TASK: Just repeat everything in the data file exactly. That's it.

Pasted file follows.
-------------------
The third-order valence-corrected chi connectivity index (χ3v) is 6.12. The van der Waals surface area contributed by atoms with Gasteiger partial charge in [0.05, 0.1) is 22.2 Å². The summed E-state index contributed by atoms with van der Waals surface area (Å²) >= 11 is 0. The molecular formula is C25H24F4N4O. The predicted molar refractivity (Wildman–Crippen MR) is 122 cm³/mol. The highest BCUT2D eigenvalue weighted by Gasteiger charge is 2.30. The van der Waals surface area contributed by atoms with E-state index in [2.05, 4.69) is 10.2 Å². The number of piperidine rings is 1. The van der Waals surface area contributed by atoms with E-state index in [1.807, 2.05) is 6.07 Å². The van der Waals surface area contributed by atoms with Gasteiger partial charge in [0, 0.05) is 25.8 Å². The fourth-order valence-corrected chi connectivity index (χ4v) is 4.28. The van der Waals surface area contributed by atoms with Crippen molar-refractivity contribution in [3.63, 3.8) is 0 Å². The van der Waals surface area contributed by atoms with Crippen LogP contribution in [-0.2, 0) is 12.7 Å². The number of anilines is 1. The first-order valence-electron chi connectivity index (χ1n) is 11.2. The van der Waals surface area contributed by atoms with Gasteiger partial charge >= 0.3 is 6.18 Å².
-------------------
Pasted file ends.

The third-order valence-corrected chi connectivity index (χ3v) is 6.12. The van der Waals surface area contributed by atoms with Gasteiger partial charge in [0.05, 0.1) is 22.2 Å². The summed E-state index contributed by atoms with van der Waals surface area (Å²) >= 11 is 0. The molecular formula is C25H24F4N4O. The predicted molar refractivity (Wildman–Crippen MR) is 122 cm³/mol. The highest BCUT2D eigenvalue weighted by Gasteiger charge is 2.30. The van der Waals surface area contributed by atoms with E-state index in [2.05, 4.69) is 10.2 Å². The number of piperidine rings is 1. The van der Waals surface area contributed by atoms with E-state index in [1.807, 2.05) is 6.07 Å². The van der Waals surface area contributed by atoms with Gasteiger partial charge in [0, 0.05) is 25.8 Å². The fourth-order valence-corrected chi connectivity index (χ4v) is 4.28. The van der Waals surface area contributed by atoms with Crippen molar-refractivity contribution in [3.63, 3.8) is 0 Å². The van der Waals surface area contributed by atoms with Crippen LogP contribution in [-0.2, 0) is 12.7 Å². The number of anilines is 1. The first-order valence-electron chi connectivity index (χ1n) is 11.2. The van der Waals surface area contributed by atoms with Gasteiger partial charge >= 0.3 is 6.18 Å².